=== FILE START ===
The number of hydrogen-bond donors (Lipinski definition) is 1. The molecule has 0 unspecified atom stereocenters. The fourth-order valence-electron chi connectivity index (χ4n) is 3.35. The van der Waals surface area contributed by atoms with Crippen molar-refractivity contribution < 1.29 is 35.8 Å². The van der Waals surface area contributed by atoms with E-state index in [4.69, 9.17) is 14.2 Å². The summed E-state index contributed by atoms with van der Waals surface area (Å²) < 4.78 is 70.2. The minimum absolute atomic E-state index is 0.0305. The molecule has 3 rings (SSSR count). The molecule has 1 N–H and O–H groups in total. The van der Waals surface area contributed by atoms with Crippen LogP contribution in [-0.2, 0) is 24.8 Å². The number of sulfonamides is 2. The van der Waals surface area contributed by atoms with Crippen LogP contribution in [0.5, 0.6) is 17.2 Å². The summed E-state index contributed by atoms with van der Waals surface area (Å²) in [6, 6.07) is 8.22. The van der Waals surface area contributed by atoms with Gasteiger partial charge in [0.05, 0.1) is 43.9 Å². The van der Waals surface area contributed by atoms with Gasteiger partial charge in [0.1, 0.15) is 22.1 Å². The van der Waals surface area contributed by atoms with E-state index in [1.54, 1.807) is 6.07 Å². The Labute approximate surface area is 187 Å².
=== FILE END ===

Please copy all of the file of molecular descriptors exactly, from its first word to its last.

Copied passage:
The number of hydrogen-bond donors (Lipinski definition) is 1. The molecule has 0 unspecified atom stereocenters. The fourth-order valence-electron chi connectivity index (χ4n) is 3.35. The van der Waals surface area contributed by atoms with Crippen molar-refractivity contribution < 1.29 is 35.8 Å². The van der Waals surface area contributed by atoms with E-state index in [4.69, 9.17) is 14.2 Å². The summed E-state index contributed by atoms with van der Waals surface area (Å²) < 4.78 is 70.2. The minimum absolute atomic E-state index is 0.0305. The molecule has 3 rings (SSSR count). The molecule has 1 N–H and O–H groups in total. The van der Waals surface area contributed by atoms with Crippen LogP contribution in [-0.2, 0) is 24.8 Å². The number of sulfonamides is 2. The van der Waals surface area contributed by atoms with Crippen LogP contribution in [0.5, 0.6) is 17.2 Å². The summed E-state index contributed by atoms with van der Waals surface area (Å²) in [6, 6.07) is 8.22. The van der Waals surface area contributed by atoms with Gasteiger partial charge in [0.05, 0.1) is 43.9 Å². The van der Waals surface area contributed by atoms with Gasteiger partial charge in [0.1, 0.15) is 22.1 Å². The van der Waals surface area contributed by atoms with E-state index in [1.54, 1.807) is 6.07 Å². The Labute approximate surface area is 187 Å².